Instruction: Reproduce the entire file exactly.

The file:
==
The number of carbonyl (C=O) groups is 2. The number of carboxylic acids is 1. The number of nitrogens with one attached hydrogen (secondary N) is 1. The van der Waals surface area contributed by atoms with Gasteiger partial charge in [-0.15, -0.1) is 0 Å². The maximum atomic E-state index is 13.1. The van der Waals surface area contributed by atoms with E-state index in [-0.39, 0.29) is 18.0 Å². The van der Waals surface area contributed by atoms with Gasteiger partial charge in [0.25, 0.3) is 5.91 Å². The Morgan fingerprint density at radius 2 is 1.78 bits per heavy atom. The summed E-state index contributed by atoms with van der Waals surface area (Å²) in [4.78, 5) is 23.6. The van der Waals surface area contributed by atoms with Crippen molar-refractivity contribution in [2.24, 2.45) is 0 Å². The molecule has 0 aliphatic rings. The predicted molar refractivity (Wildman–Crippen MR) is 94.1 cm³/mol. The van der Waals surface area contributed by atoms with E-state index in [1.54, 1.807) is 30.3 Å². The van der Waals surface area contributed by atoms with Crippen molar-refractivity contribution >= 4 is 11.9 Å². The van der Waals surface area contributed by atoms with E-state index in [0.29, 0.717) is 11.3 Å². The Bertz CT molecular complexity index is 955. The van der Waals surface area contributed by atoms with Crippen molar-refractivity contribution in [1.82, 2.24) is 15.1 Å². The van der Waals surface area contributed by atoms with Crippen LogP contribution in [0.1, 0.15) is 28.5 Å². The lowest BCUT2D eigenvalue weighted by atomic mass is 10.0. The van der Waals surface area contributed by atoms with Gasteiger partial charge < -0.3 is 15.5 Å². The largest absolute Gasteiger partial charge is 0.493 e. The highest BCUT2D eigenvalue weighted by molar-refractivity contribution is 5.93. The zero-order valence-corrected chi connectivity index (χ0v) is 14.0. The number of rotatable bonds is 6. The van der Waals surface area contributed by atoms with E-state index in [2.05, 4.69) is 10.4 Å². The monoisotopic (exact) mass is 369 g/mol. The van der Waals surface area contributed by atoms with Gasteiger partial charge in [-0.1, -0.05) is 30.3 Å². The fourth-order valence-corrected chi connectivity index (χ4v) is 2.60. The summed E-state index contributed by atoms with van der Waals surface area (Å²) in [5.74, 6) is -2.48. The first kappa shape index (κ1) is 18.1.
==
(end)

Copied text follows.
The number of carbonyl (C=O) groups is 2. The number of carboxylic acids is 1. The number of nitrogens with one attached hydrogen (secondary N) is 1. The van der Waals surface area contributed by atoms with Gasteiger partial charge in [-0.15, -0.1) is 0 Å². The maximum atomic E-state index is 13.1. The van der Waals surface area contributed by atoms with E-state index in [-0.39, 0.29) is 18.0 Å². The van der Waals surface area contributed by atoms with Gasteiger partial charge in [0.25, 0.3) is 5.91 Å². The Morgan fingerprint density at radius 2 is 1.78 bits per heavy atom. The summed E-state index contributed by atoms with van der Waals surface area (Å²) in [4.78, 5) is 23.6. The van der Waals surface area contributed by atoms with Crippen molar-refractivity contribution in [2.24, 2.45) is 0 Å². The molecule has 0 aliphatic rings. The predicted molar refractivity (Wildman–Crippen MR) is 94.1 cm³/mol. The van der Waals surface area contributed by atoms with E-state index in [1.54, 1.807) is 30.3 Å². The van der Waals surface area contributed by atoms with Crippen molar-refractivity contribution >= 4 is 11.9 Å². The van der Waals surface area contributed by atoms with E-state index in [0.29, 0.717) is 11.3 Å². The Bertz CT molecular complexity index is 955. The van der Waals surface area contributed by atoms with Crippen molar-refractivity contribution in [1.82, 2.24) is 15.1 Å². The van der Waals surface area contributed by atoms with Crippen LogP contribution in [0.1, 0.15) is 28.5 Å². The lowest BCUT2D eigenvalue weighted by atomic mass is 10.0. The van der Waals surface area contributed by atoms with Gasteiger partial charge < -0.3 is 15.5 Å². The largest absolute Gasteiger partial charge is 0.493 e. The highest BCUT2D eigenvalue weighted by molar-refractivity contribution is 5.93. The zero-order valence-corrected chi connectivity index (χ0v) is 14.0. The number of rotatable bonds is 6. The van der Waals surface area contributed by atoms with E-state index in [2.05, 4.69) is 10.4 Å². The monoisotopic (exact) mass is 369 g/mol. The van der Waals surface area contributed by atoms with Gasteiger partial charge in [-0.1, -0.05) is 30.3 Å². The fourth-order valence-corrected chi connectivity index (χ4v) is 2.60. The summed E-state index contributed by atoms with van der Waals surface area (Å²) in [5.74, 6) is -2.48. The first kappa shape index (κ1) is 18.1.